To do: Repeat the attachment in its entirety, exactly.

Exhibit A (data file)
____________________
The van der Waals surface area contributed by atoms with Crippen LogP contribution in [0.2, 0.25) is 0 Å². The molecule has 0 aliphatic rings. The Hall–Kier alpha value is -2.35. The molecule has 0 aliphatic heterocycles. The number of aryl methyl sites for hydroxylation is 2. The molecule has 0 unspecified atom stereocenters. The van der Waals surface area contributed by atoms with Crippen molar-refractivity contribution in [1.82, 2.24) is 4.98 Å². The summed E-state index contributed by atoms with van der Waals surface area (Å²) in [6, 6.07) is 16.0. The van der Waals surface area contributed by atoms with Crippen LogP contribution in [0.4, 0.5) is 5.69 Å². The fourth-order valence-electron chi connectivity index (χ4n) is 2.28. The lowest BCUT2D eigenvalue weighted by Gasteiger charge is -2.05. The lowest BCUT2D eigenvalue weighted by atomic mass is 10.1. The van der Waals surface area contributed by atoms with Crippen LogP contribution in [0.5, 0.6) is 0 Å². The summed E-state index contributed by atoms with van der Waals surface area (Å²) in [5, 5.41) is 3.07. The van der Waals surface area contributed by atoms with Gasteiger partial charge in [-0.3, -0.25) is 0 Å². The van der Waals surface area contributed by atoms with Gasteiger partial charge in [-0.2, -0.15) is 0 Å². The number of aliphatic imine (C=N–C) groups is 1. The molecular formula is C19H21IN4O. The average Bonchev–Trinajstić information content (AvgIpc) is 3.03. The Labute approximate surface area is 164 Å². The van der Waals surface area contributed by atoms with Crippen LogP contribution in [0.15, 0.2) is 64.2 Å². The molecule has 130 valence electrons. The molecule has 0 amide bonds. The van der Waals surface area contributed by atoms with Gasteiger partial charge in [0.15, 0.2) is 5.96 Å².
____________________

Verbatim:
The van der Waals surface area contributed by atoms with Crippen LogP contribution in [0.2, 0.25) is 0 Å². The molecule has 0 aliphatic rings. The Hall–Kier alpha value is -2.35. The molecule has 0 aliphatic heterocycles. The number of aryl methyl sites for hydroxylation is 2. The molecule has 0 unspecified atom stereocenters. The van der Waals surface area contributed by atoms with Crippen molar-refractivity contribution in [1.82, 2.24) is 4.98 Å². The summed E-state index contributed by atoms with van der Waals surface area (Å²) in [6, 6.07) is 16.0. The van der Waals surface area contributed by atoms with Crippen LogP contribution in [0.4, 0.5) is 5.69 Å². The fourth-order valence-electron chi connectivity index (χ4n) is 2.28. The lowest BCUT2D eigenvalue weighted by Gasteiger charge is -2.05. The lowest BCUT2D eigenvalue weighted by atomic mass is 10.1. The van der Waals surface area contributed by atoms with Crippen LogP contribution in [0.5, 0.6) is 0 Å². The summed E-state index contributed by atoms with van der Waals surface area (Å²) in [5, 5.41) is 3.07. The van der Waals surface area contributed by atoms with Gasteiger partial charge in [-0.3, -0.25) is 0 Å². The van der Waals surface area contributed by atoms with Gasteiger partial charge in [-0.2, -0.15) is 0 Å². The number of aliphatic imine (C=N–C) groups is 1. The molecular formula is C19H21IN4O. The average Bonchev–Trinajstić information content (AvgIpc) is 3.03. The Labute approximate surface area is 164 Å². The van der Waals surface area contributed by atoms with Crippen LogP contribution in [0.15, 0.2) is 64.2 Å². The molecule has 130 valence electrons. The molecule has 0 amide bonds. The van der Waals surface area contributed by atoms with Gasteiger partial charge in [0.15, 0.2) is 5.96 Å².